By contrast at Mamiku – a Creolisation of the name of its first châtelaine, Madame de Micoud, the St Lucian-born wife of a 18th-century French governor of the island – you’ll find a dozen acres of what its now septuagenarian creator, Veronica Shingleton-Smith, calls “controlled jungle”. It may look natural, but this dazzling array of brilliantly coloured anthuriums, crotons, flamboyants, hibiscus and orchids was every bit as planned and contrived as the orderly garden of Creole medicinal herbs.
Shingleton-Smith came to St Lucia from England in 1952 when her father was stationed here, married into a family who’d arrived in 1906 and has lived here ever since. In addition to growing Fairtrade bananas for Waitrose, she has designed gardens across the island for hotels such as Cap Maison and Discovery at Marigot Bay, and residents such as the great Russian pianist and conductor Vladimir Ashkenazy. Her latest venture, however, is the 100-acre grounds at Jalousie Plantation.
Established by the late Lord Glenconner when he moved to St Lucia from Mustique in 1992, Jalousie stands on the beach that stretches between the Pitons and is currently in the midst of an expensive makeover that will see the resort rebranded next year as The Tides Sugar Beach.
Paradoxically its work-in-progress status is a compelling reason to come here this winter, for though the building work is ongoing, the majority of its 85 new luxury villas are open and its rates are a bargain compared with what they will be. Certainly in terms of comfort and design, I can’t think there is lovelier, more luxurious accommodation on the island than these pale pastel-painted, quintessentially Caribbean “gingerbread” cottages with their ornately carved bargeboards, wraparound verandas and understated white interiors.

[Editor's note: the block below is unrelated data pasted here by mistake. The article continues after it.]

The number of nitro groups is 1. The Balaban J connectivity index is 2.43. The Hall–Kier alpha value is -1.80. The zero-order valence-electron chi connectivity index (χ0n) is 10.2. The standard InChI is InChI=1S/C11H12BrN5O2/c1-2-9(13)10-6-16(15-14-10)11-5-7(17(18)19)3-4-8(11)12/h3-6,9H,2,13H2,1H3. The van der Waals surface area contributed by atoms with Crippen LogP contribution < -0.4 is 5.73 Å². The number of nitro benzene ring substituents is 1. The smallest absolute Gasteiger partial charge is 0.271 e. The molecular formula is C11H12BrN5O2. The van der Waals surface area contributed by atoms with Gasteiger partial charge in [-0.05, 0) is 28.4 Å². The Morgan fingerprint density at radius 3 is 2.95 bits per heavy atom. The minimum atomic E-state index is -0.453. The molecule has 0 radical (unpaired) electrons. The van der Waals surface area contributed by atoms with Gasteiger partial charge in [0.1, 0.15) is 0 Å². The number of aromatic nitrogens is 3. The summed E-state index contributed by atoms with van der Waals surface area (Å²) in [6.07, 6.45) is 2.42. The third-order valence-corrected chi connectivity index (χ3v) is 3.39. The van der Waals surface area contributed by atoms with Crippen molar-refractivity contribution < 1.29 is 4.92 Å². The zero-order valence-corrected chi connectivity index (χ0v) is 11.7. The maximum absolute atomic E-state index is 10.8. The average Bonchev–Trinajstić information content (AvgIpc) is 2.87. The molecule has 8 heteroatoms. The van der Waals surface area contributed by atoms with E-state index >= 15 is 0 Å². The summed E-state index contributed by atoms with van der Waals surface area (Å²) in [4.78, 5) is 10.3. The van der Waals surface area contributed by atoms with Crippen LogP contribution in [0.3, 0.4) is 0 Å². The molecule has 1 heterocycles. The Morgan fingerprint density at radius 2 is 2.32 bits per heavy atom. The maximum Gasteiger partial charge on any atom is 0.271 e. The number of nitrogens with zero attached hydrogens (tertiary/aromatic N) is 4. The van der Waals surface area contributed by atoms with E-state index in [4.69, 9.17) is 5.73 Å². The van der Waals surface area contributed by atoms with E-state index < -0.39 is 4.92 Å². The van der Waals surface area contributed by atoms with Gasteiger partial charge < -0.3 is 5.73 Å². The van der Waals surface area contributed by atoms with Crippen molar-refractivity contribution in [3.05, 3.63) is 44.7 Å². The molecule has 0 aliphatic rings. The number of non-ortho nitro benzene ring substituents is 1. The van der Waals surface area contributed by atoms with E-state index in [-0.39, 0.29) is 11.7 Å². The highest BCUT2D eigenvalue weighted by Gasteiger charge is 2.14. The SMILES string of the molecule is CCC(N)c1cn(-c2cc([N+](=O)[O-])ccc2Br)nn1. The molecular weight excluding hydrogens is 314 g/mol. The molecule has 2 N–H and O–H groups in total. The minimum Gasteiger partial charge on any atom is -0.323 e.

Nor is there a more promising spa than the one that’s about to open here next month, accessed by a private trail that winds though woodland, its six elevated coconut-thatched treatment rooms set amid the tree canopy.
The staff, too – our butler, Tyson, in particular – couldn’t have been kinder or more attentive. But then I sensed this was a good place to work. Other hotel managements might have taken the decision to close while they renovated; here the decision to stay open was driven primarily by a reluctance to lay off any of the 250 staff, even temporarily, at a time when jobs are scarce.
Inevitably, though, there are caveats. Though the new villas categorically count as five-star, as do the restaurants and bars, much of the place still feels a bit run down, the pool area in particular. I loved the Creole additions to the menu at Bayside on the beach, but not the pretentiousness of the gloomy Great Room, nor the ultra-urban Cane Bar, with its arctic air con and wall of white curtains.
The beach – one of the few, incidentally, off which the snorkelling is first rate thanks to an abundance of marine life around the base of the Petit Piton, where it rises dramatically from the water – could do with new sunloungers and more parasols. And the hotel as a whole is crying out for a fleet of golf carts. For the moment, guests have to rely on an infrequent service of shabby shuttle buses to get about the huge hilly estate.
Usually I’d advocate walking, but if you’ve been trekking all day in high humidity, or just climbed a Piton, the last thing you want is a 20-minute hike uphill to your villa.